Moreover, the Supreme Court has, again, recently reminded us of the very high burden a petitioner carries when attempting to show that a decision by an appellate court is objectively unreasonable. Washington v. Sarausad, __U.S.__, __S.Ct.__, 2009 WL 129033 (Jan. 21, 2009). This is especially so when the federal issue to be determined is dependent to a degree on the interpretation of state law. Id. Here, the Court of Appeal was tasked with applying the legal standards set forth by the California Supreme Court in the difficult area of determining time lines in child molestation allegations. Unless there is no reasonable way to accept the determination of the state Court of Appeal, the decision stands.
The denial of this claim by the California Court of Appeal was not an unreasonable application of clearly established Supreme Court authority. Accordingly, this claim should be denied.
In the answer, respondent also suggests that petitioner is raising a claim that he was denied his right to notice and a fair opportunity to respond to the charges because count three charged him with an act occurring on an unspecified date between October 28, 2004, and November 27, 2004. The court does not find that petitioner is raising such a claim. In any event, in Brodit v. Cambra, 350 F.3d 985 (9th Cir. 2003), the Ninth Circuit rejected such a claim in a case where the petitioner was convicted of violating Cal. Penal Code § 288.5, pursuant to which he was charged with three acts of sexual abuse occurring on unspecified dates between June 12, 1992, and December 31, 1994. 350 F.3d at 988. The Ninth Circuit cited California cases finding no violation because defendants could take advantage of a variety of defenses in the absence of specific dates; for example, they could deny the allegations, advance positive character evidence, etc. Id. at 989. Because no clearly established Supreme Court case law supported the petitioner's claim, the court found that it was without merit. Id. Accordingly, were petitioner to raise a claim alleging that he was denied his right to present a defense because he was charged with an act occurring on an unspecified date, his claim would be denied pursuant to Brodit, supra.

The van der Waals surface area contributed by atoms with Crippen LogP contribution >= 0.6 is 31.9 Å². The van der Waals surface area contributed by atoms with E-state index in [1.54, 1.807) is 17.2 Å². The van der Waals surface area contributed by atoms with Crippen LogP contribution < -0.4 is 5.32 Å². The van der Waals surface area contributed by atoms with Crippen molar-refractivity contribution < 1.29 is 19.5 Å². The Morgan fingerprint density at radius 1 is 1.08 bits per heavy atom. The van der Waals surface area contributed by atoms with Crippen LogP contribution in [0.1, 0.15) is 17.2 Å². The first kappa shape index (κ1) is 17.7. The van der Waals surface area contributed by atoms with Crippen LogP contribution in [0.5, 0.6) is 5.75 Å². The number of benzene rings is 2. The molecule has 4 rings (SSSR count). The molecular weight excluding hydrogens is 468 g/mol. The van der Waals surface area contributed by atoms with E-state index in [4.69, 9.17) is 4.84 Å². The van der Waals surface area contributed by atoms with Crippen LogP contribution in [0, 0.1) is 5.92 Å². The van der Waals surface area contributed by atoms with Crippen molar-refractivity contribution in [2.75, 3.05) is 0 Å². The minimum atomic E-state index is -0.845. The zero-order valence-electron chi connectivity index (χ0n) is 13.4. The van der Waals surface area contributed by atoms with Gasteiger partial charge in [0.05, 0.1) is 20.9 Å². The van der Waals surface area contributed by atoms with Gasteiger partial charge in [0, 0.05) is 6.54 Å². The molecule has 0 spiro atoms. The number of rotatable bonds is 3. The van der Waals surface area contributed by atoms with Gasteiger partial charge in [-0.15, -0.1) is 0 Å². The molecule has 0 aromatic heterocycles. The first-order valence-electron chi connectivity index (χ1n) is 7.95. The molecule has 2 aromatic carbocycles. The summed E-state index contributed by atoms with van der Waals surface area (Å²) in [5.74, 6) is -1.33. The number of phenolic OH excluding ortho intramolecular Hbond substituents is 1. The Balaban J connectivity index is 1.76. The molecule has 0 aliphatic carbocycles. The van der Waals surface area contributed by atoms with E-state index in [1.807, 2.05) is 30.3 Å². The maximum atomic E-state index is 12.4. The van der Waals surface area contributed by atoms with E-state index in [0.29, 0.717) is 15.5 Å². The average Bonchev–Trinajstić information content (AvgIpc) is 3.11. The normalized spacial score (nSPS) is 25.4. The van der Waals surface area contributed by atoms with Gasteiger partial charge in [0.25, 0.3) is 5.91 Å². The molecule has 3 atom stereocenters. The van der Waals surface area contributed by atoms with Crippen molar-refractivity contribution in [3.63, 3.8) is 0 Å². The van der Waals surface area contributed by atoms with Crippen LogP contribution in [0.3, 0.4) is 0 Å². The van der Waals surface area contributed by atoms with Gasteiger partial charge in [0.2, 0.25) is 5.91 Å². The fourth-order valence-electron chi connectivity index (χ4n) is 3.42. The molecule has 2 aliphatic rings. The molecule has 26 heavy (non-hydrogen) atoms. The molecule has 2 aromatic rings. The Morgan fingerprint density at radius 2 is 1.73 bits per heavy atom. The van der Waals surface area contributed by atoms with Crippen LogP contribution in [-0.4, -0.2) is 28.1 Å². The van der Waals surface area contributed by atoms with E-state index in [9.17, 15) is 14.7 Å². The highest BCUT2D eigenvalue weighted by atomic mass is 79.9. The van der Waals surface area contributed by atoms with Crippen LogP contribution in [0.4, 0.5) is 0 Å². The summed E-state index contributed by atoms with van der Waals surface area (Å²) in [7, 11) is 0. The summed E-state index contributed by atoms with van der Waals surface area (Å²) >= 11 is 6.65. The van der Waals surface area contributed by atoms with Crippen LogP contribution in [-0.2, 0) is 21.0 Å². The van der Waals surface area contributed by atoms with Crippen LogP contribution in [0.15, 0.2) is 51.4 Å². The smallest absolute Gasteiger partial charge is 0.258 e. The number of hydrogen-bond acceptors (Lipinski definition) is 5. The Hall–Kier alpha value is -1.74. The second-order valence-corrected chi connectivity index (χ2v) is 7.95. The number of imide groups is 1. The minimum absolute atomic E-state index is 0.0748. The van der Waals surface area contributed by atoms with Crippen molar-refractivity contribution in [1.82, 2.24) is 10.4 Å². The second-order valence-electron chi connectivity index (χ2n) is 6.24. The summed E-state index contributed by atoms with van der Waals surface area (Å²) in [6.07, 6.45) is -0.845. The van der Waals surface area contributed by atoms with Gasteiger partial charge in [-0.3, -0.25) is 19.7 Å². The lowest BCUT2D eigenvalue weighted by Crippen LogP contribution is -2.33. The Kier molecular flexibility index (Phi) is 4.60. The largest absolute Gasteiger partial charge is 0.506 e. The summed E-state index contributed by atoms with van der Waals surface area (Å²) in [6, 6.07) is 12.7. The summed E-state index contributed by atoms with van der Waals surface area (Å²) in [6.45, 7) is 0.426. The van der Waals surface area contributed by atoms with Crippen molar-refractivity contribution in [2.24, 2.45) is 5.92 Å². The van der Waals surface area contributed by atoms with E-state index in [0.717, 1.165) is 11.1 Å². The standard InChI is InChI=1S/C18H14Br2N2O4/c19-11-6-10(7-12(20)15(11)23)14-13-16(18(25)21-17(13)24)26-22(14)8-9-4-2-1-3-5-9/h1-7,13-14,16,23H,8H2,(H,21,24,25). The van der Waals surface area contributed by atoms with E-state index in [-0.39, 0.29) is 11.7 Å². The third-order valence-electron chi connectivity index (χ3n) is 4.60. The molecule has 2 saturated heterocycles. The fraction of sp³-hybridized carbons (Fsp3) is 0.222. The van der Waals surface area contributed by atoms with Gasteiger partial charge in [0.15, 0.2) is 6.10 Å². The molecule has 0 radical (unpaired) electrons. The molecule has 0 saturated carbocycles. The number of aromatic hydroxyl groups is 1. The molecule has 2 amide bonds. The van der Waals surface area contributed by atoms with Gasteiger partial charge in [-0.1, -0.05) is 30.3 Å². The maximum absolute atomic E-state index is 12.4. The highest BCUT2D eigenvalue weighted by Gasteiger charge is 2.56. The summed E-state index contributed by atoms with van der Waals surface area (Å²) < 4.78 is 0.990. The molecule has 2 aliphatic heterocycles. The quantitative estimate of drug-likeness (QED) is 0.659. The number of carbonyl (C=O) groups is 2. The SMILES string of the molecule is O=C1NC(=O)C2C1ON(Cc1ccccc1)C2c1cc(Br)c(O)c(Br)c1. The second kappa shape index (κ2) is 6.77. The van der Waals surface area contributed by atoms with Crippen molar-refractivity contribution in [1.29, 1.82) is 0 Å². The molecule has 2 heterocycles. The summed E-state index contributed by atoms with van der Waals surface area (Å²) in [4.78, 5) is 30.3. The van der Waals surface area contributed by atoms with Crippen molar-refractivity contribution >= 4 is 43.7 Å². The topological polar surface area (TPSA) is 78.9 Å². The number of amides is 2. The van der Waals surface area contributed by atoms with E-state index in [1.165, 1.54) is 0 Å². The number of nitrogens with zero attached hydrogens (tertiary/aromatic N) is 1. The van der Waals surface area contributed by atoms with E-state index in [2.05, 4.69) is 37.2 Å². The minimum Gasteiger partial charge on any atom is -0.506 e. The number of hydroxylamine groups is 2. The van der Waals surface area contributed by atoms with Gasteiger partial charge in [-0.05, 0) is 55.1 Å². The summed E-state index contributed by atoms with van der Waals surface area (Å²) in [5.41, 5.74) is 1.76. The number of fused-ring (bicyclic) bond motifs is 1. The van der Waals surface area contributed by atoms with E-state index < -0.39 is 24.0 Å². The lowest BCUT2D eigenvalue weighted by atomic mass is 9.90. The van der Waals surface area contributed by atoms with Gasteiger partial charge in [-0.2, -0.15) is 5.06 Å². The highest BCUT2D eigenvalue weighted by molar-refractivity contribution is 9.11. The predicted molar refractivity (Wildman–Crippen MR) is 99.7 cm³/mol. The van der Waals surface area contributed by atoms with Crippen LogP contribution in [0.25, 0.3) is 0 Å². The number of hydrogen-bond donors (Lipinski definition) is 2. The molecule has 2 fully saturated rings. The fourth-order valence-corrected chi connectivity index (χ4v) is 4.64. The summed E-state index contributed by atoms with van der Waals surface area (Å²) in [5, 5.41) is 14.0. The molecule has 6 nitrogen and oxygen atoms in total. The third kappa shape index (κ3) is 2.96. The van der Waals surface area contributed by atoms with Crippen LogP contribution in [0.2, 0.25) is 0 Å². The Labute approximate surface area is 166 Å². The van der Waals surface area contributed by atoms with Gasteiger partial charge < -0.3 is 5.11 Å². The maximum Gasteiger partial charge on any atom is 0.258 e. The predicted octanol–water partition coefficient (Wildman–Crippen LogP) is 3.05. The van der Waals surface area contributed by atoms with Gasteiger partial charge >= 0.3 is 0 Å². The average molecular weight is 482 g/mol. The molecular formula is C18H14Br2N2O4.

Accordingly, IT IS HEREBY RECOMMENDED that petitioner's application for a writ of habeas corpus be denied.
These findings and recommendations are submitted to the United States District Judge assigned to the case, pursuant to the provisions of 28 U.S.C. § 636(b)(l). Within twenty days after being served with these findings and recommendations, any party may file written objections with the court and serve a copy on all parties. Such a document should be captioned "Objections to Magistrate Judge's Findings and Recommendations." Any reply to the objections shall be served and filed within ten days after service of the objections. The parties are advised that failure to file objections within the specified time may waive the right to appeal the District Court's order. Martinez v. Ylst, 951 F.2d 1153 (9th Cir. 1991).